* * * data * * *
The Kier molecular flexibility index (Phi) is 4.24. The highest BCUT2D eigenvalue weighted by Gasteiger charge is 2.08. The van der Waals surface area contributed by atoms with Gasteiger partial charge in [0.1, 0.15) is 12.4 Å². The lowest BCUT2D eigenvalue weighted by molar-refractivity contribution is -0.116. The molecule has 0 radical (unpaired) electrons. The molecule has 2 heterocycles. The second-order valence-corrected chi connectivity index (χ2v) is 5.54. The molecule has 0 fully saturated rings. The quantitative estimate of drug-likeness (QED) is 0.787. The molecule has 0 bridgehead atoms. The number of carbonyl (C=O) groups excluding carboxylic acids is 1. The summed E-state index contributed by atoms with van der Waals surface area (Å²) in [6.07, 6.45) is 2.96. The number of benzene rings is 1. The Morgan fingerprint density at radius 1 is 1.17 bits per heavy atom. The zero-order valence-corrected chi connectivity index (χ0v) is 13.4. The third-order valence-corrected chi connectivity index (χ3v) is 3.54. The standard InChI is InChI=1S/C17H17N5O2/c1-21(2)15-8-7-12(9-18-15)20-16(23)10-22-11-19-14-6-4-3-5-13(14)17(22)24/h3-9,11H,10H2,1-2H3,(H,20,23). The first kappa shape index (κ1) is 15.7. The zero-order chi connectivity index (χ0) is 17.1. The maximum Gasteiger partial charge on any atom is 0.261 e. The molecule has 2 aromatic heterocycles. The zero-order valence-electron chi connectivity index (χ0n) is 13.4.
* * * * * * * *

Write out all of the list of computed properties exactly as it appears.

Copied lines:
The Kier molecular flexibility index (Phi) is 4.24. The highest BCUT2D eigenvalue weighted by Gasteiger charge is 2.08. The van der Waals surface area contributed by atoms with Gasteiger partial charge in [0.1, 0.15) is 12.4 Å². The lowest BCUT2D eigenvalue weighted by molar-refractivity contribution is -0.116. The molecule has 0 radical (unpaired) electrons. The molecule has 2 heterocycles. The second-order valence-corrected chi connectivity index (χ2v) is 5.54. The molecule has 0 fully saturated rings. The quantitative estimate of drug-likeness (QED) is 0.787. The molecule has 0 bridgehead atoms. The number of carbonyl (C=O) groups excluding carboxylic acids is 1. The summed E-state index contributed by atoms with van der Waals surface area (Å²) in [6.07, 6.45) is 2.96. The number of benzene rings is 1. The Morgan fingerprint density at radius 1 is 1.17 bits per heavy atom. The zero-order valence-corrected chi connectivity index (χ0v) is 13.4. The third-order valence-corrected chi connectivity index (χ3v) is 3.54. The standard InChI is InChI=1S/C17H17N5O2/c1-21(2)15-8-7-12(9-18-15)20-16(23)10-22-11-19-14-6-4-3-5-13(14)17(22)24/h3-9,11H,10H2,1-2H3,(H,20,23). The first kappa shape index (κ1) is 15.7. The zero-order chi connectivity index (χ0) is 17.1. The maximum Gasteiger partial charge on any atom is 0.261 e. The molecule has 2 aromatic heterocycles. The zero-order valence-electron chi connectivity index (χ0n) is 13.4.